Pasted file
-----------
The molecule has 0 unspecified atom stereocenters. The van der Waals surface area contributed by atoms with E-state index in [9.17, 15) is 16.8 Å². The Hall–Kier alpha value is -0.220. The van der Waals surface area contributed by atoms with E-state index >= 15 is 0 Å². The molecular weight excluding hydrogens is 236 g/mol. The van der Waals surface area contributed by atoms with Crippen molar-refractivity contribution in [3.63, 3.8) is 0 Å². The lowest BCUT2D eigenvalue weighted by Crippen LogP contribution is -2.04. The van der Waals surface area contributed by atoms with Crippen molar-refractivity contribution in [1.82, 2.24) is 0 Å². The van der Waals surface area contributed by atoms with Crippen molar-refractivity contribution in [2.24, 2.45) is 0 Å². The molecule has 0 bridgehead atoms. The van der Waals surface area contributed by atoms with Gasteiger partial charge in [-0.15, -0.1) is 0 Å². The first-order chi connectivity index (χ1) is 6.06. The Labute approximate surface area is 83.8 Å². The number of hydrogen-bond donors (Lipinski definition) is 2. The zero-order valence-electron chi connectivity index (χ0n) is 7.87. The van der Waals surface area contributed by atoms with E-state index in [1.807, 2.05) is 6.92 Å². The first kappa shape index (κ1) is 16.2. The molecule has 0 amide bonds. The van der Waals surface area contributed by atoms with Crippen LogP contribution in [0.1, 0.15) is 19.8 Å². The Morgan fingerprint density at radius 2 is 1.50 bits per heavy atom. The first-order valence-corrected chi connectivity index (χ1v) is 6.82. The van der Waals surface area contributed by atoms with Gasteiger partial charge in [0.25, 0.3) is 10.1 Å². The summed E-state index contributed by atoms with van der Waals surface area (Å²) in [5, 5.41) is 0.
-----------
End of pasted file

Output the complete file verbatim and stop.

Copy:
The molecule has 0 unspecified atom stereocenters. The van der Waals surface area contributed by atoms with E-state index in [9.17, 15) is 16.8 Å². The Hall–Kier alpha value is -0.220. The van der Waals surface area contributed by atoms with E-state index >= 15 is 0 Å². The molecular weight excluding hydrogens is 236 g/mol. The van der Waals surface area contributed by atoms with Crippen molar-refractivity contribution in [3.63, 3.8) is 0 Å². The lowest BCUT2D eigenvalue weighted by Crippen LogP contribution is -2.04. The van der Waals surface area contributed by atoms with Crippen molar-refractivity contribution in [1.82, 2.24) is 0 Å². The van der Waals surface area contributed by atoms with Crippen molar-refractivity contribution in [2.24, 2.45) is 0 Å². The molecule has 0 bridgehead atoms. The van der Waals surface area contributed by atoms with Gasteiger partial charge in [-0.15, -0.1) is 0 Å². The first-order chi connectivity index (χ1) is 6.06. The Labute approximate surface area is 83.8 Å². The number of hydrogen-bond donors (Lipinski definition) is 2. The zero-order valence-electron chi connectivity index (χ0n) is 7.87. The van der Waals surface area contributed by atoms with E-state index in [1.807, 2.05) is 6.92 Å². The first kappa shape index (κ1) is 16.2. The molecule has 0 amide bonds. The van der Waals surface area contributed by atoms with Crippen LogP contribution in [0.1, 0.15) is 19.8 Å². The Morgan fingerprint density at radius 2 is 1.50 bits per heavy atom. The first-order valence-corrected chi connectivity index (χ1v) is 6.82. The van der Waals surface area contributed by atoms with Gasteiger partial charge in [0.25, 0.3) is 10.1 Å². The summed E-state index contributed by atoms with van der Waals surface area (Å²) in [5, 5.41) is 0.